Post-crisis culture management requires different ways of thinking, adapting, and working.
By Hema Crockett and Jamie Jacobs
A strong, aligned organizational culture is critical in order for any business to be successful, and it doesnât happen by accident. Itâs defined by the values and behaviors that are demonstrated through everyone’s actions, acting as the heart of the organization. While organizational cultures have been put to the test with the ongoing COVID-19 crisis, itâs important to look at the big picture in the present and plan accordingly for whatever changes may come in the future. Leaders must turn the lens inward and consider the lessons learned during these times where answers are not always available. When leaders understand how to shift accordingly in all areas of both business and personal life, organizations are better prepared to handle another crisis if and when it occurs. This requires new ways of thinking, adapting, and working.
Before the pandemic, daily behaviors, interactions, and processes looked different in the work setting from where they are today. Many organizations followed the âthis is the way weâve always done it, so why changeâ type of mindset. Additionally, it was day-to day face-to-face interactions that allowed workers to easily connect with peers and colleagues not only from a social perspective, but from a collaborative work environment perspective as well. For example, the office typically came with face-to-face meetings, various greetings in the hallways, whiteboards with project timelines, walls with core values, shaking hands, networking, and being social. Now, most of these interactions happen across a screen. Another major area that was commonly overlooked were contingency plans. Many organizations did not have a solid plan in place for what happens when a crisis, pandemic, major disaster or other people issues might occur. Prior to the COVID-19 crisis, many leaders took for granted the way work was completed, who completed it, when, etc. This all shifted quickly as organizations responded to the pandemic.
While itâs difficult to define what âpost crisisâ or âafterâ might look like, especially since itâs still going on, organizations have already begun to adjust in ways that were once unfamiliar. For example, decision-making looks a lot different now, leaders are learning to navigate their teams differently with many working remotely on a full-time basis, and implementation of new technology is at an all-time high. Knowing how quickly things can change, itâs important to recognize the impact a crisis can have on an organization in order to prevent, plan, manage, and recover accordingly. Being prepared ensures employee needs are met while driving business objectives forward. Below are some areas to consider.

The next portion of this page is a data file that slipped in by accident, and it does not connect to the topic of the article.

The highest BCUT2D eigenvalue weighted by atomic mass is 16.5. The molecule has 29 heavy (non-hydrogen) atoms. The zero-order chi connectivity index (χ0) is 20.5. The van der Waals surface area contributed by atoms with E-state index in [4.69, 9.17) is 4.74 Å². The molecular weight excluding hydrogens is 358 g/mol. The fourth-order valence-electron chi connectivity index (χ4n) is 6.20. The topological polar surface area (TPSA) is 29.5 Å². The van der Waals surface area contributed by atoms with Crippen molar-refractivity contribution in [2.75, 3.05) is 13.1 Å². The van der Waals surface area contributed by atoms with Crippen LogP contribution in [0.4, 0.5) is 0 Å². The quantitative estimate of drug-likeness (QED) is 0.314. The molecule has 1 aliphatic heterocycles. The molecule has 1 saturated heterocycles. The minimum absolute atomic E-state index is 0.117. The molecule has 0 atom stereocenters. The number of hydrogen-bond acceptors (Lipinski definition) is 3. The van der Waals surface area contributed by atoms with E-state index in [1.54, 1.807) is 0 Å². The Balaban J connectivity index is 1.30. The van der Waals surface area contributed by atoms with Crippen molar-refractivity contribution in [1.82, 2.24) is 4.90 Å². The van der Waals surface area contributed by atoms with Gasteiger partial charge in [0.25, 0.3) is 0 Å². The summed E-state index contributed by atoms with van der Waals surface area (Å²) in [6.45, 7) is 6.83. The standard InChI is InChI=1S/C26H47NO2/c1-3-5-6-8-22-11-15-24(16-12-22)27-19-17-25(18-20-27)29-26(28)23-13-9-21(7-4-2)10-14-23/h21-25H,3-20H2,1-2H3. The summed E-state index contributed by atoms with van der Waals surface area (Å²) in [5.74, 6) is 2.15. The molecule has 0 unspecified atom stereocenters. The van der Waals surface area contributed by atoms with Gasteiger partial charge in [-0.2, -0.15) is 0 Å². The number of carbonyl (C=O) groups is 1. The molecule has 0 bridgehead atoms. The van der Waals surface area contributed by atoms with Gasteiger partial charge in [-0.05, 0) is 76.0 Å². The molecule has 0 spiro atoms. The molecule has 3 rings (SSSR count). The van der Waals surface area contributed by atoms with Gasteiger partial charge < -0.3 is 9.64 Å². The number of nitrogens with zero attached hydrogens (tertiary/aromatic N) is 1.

1. Stay connected through communication. With companies forced to learn how to communicate more frequently, effectively, and in a remote environment, many recognized they couldnât rely on the watercooler cascading of information. This has allowed for new cadences of communication at all levels of the organization, especially with the increase in technology. Whether in person or remote or both, HR leaders should develop a plan for new and efficient ways to communicate with team members without having to be face-to-face with one another. This doesnât mean add more meetings to the calendar. It means finding ways to check-in, pass along information, and stay connected in an efficient and effective.Â This not only helps company culture stay strong, but it helps people connect back to the larger purpose and organization.
2. Be transparent and vulnerable. Itâs a myth that leaders have to know the right answer or have an answer in the first place. If this pandemic has taught leaders anything about communication, itâs that vulnerability is valuable. Even though leaders may not have all of the answers, the personal connection created though vulnerability and transparency goes a long way in developing trust and loyalty. This is important for leaders to remember regardless of whether there is a crisis or not. When leaders share moments of vulnerability, it helps encourage connection, transparency, and overall trust throughout the entire organization, even when there are unknowns.
3. Reinforce core values. When it comes to decision-making, core values can be used as a guide to support the overall vision and keep organizations on track. Itâs easy to question the right decision is being made in the middle of a crisis. By using the core values as a guide or anchor, decisions are made in an honest and transparent way, all while staying true to organizational culture. Be sure to review values and actively reinforce them. Post crisis, using these values to guide people decisions is extremely important for organizational strategy and day-to-day actions, and will be the key to rebuilding a high-performing culture.
4. Put people first. Employees are all going through things in their personal lives, away from work. COVID-19 and racial injustice have made it obvious that employees are deeply impacted by factors that occur outside of the office and leaders have witnessed the effects. Increase awareness and sensitivity by encouraging difficult conversations; listening and learning from one another’s experiences; and being present each day. Leaders who tune into this and leverage empathy will leap forward in employee engagement and retention, and employees will bring their discretionary effort every single day. Organizational culture is an evolution. It can morph and change within organizations. But the strength of company culture can help determine how quickly organizations can bounce back from a crisis.